“You’re the one who’s wrong.” For a moment, a hint of softness came over my mother’s lips, reaching her eyes. “I’m going to prove it to you. Dylan is going to prove it to you. You’re relieved of the burden you’ve been carrying for too long. Crawl back into the bottle. No one will disturb you, least of all my child.”
Evelyn gave Aunt Illya a tiny shove. She stumbled. I caught her before she could fall.
“Be prepared to pack up and leave this sorry life behind, Dylan.” Evelyn flicked a contemptuous glance at me. “You’re still my son. You’re meant for greater things than being your drunken guardian’s caretaker.”
She turned her back and stalked away. Her lackeys and would-be lackeys stumbled over each other, trying to follow her.
All except for Marchen. She glanced at me. Concern, worry, and sorrow sparkled in eyes the same gray as her mother’s. Until those eyes moved to her mother, hardening.
The look in them reminded me of the ice which sometimes clung to our home on Juno 4.
I wondered how much Marchen agreed with what Evelyn had said. Too often had she found her mother passed on the kitchen floor. Too often had she helped me carry her mother to bed. Even though it was I who usually cleaned the vomit up.
I found my free hand reaching for the cross around my neck. God help me, I understood Marchen’s anger.
Don’t be that person, Dylan, I told myself sternly. You promised not to give into your anger. Not toward Aunt Illya. Not toward your mother. Regard weakness with a forgiving eye. Remember, you’ve got plenty of weaknesses of your own.
Aunt Illya looked up with wide eyes and trembling lips at her daughter. She smoothed the lapels of her uniform. “Marchen-“
Marchen turned her back on both of us with an abrupt violence which startled me. She walked after my mother.
“She hates me.” Aunt Illya stared miserably at her daughter’s stiff departing back. “I can’t really blame her. What a sad excuse for a mother I am. What a sad excuse for a soldier.”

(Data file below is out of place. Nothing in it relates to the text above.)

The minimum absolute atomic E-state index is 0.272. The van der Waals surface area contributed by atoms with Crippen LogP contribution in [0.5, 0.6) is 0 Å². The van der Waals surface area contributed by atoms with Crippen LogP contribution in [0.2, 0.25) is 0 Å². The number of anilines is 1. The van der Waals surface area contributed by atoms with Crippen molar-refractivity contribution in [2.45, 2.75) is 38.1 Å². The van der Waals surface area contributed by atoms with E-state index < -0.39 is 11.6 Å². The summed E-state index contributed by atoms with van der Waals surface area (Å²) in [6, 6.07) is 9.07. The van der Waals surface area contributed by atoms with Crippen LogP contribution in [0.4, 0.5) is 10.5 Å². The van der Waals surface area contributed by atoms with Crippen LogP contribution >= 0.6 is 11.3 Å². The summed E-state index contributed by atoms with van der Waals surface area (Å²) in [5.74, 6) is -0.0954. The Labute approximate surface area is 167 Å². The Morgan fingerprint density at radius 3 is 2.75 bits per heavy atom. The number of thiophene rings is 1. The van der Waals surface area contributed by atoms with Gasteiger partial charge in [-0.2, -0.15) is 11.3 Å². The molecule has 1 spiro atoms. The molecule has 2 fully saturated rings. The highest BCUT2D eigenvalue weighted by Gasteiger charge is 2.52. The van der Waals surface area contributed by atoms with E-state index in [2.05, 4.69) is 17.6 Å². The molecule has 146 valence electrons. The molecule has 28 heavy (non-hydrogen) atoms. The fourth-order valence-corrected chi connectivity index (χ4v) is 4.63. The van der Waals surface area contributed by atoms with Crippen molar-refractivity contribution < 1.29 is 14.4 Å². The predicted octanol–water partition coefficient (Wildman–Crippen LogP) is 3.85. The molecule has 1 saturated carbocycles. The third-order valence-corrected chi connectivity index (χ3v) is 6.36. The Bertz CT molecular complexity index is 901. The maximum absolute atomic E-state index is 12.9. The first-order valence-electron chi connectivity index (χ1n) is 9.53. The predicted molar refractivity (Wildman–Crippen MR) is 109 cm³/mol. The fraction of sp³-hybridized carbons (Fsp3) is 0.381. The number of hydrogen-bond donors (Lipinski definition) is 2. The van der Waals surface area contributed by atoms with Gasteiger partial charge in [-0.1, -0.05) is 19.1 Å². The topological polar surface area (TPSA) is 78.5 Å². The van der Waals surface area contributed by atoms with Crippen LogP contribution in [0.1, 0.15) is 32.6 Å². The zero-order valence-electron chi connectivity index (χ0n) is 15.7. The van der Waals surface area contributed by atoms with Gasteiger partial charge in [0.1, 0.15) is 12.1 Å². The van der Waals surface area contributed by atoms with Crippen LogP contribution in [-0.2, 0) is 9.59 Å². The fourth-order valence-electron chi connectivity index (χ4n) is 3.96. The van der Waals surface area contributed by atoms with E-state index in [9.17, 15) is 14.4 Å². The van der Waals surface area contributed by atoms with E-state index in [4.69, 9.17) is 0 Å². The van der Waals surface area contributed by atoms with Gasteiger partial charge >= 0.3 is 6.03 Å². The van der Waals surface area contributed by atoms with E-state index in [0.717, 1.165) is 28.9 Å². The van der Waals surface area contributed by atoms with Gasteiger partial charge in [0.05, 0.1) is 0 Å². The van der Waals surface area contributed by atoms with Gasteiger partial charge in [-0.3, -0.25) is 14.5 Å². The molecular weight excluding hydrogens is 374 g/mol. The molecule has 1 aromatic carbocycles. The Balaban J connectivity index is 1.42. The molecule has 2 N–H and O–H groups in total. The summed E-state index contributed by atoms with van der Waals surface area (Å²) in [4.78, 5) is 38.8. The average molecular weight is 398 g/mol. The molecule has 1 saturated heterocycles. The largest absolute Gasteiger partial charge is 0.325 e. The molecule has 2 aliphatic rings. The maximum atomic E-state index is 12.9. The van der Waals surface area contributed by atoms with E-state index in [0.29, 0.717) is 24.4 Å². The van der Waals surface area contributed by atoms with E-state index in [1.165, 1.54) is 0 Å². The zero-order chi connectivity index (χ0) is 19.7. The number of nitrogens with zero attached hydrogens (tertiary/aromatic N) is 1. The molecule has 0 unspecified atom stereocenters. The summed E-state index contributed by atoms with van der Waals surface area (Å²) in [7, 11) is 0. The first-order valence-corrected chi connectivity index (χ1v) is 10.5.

She reached into the lapel of her jacket. Of course her silver flask was there. She uncorked it. I could smell the whiskey.
She tipped the contents of her flask into her quivering mouth.
I wanted to take it from her and empty it, but there was no point. She would just refill it. Or buy another flask.
Aunt Illya lowered the flask with some reluctance, gazing at it. “I’ve turned my little girl against me.”
“You could go after her. You could talk to her. Try to talk to her.” I didn’t look at my reflection in the silver.
Aunt Illya didn’t resond. She screwed the cap back on the flask, hid it within her lapel. Only then did she attempt to smile at me.
“You’re too good for the Gambretti family, Dylan. Definitely too good for me.” She folded her trembling hands in her lap. “Evelyn is right to take you back. A smart, capable young man like you will have opportunities at her side I could never give you.”
“I was planning on going to the Academy.” Only my education would be paid for by Evelyn’s money.
Nor had I been sure if I’d be able to leave. Not if it meant leaving Sasha or Aunt Illya on their own.
“Child, you’ve got to stop thinking of everyone else and think of yourself.” Tired gray eyes fixed upon me with especial tenderness. “You’ve only got one life unless those crazy experiments Evie is funding work. No one can live your life other than you.”
I smiled. I took her hand again. We sat in silence.
I wasn’t convinced Evelyn’s reasons for taking me back had anything to do with my life or any opportunities for me. For herself, yes. They might have everything to do with the experiments Aunt Illya mentioned.
I didn’t trust my mother, but it didn’t look like I could resist her. At least not too directly. Plus I was worried about whatever hold she might have over Marchen.
This was my chance to find out.
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Amazon Author Page: http://www.amazon.com/author/kstrenten
Nine Star Press Author Page: https://ninestarpress.com/authors/k-s-trenten/